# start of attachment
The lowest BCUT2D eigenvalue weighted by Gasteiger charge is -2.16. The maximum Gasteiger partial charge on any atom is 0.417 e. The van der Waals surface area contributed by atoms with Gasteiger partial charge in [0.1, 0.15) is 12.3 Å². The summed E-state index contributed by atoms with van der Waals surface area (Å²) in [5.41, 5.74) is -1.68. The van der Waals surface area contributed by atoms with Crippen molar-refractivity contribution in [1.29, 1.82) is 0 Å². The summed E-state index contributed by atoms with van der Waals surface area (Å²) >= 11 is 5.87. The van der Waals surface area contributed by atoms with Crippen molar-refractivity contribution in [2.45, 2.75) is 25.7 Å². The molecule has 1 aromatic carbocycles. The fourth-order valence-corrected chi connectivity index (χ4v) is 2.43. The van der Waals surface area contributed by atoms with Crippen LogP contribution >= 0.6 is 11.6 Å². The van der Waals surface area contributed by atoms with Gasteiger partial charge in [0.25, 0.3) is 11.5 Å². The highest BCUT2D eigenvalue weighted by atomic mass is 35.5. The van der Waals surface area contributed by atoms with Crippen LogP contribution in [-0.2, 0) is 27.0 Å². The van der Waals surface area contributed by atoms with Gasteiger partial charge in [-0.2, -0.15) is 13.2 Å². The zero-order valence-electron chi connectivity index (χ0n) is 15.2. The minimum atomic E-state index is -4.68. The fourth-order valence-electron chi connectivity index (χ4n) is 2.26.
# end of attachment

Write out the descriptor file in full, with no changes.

The lowest BCUT2D eigenvalue weighted by Gasteiger charge is -2.16. The maximum Gasteiger partial charge on any atom is 0.417 e. The van der Waals surface area contributed by atoms with Gasteiger partial charge in [0.1, 0.15) is 12.3 Å². The summed E-state index contributed by atoms with van der Waals surface area (Å²) in [5.41, 5.74) is -1.68. The van der Waals surface area contributed by atoms with Crippen molar-refractivity contribution in [1.29, 1.82) is 0 Å². The summed E-state index contributed by atoms with van der Waals surface area (Å²) >= 11 is 5.87. The van der Waals surface area contributed by atoms with Crippen molar-refractivity contribution in [2.45, 2.75) is 25.7 Å². The molecule has 1 aromatic carbocycles. The fourth-order valence-corrected chi connectivity index (χ4v) is 2.43. The van der Waals surface area contributed by atoms with Crippen LogP contribution >= 0.6 is 11.6 Å². The van der Waals surface area contributed by atoms with Gasteiger partial charge in [0.25, 0.3) is 11.5 Å². The highest BCUT2D eigenvalue weighted by atomic mass is 35.5. The van der Waals surface area contributed by atoms with Crippen LogP contribution in [-0.2, 0) is 27.0 Å². The van der Waals surface area contributed by atoms with Gasteiger partial charge in [-0.2, -0.15) is 13.2 Å². The zero-order valence-electron chi connectivity index (χ0n) is 15.2. The minimum atomic E-state index is -4.68. The fourth-order valence-electron chi connectivity index (χ4n) is 2.26.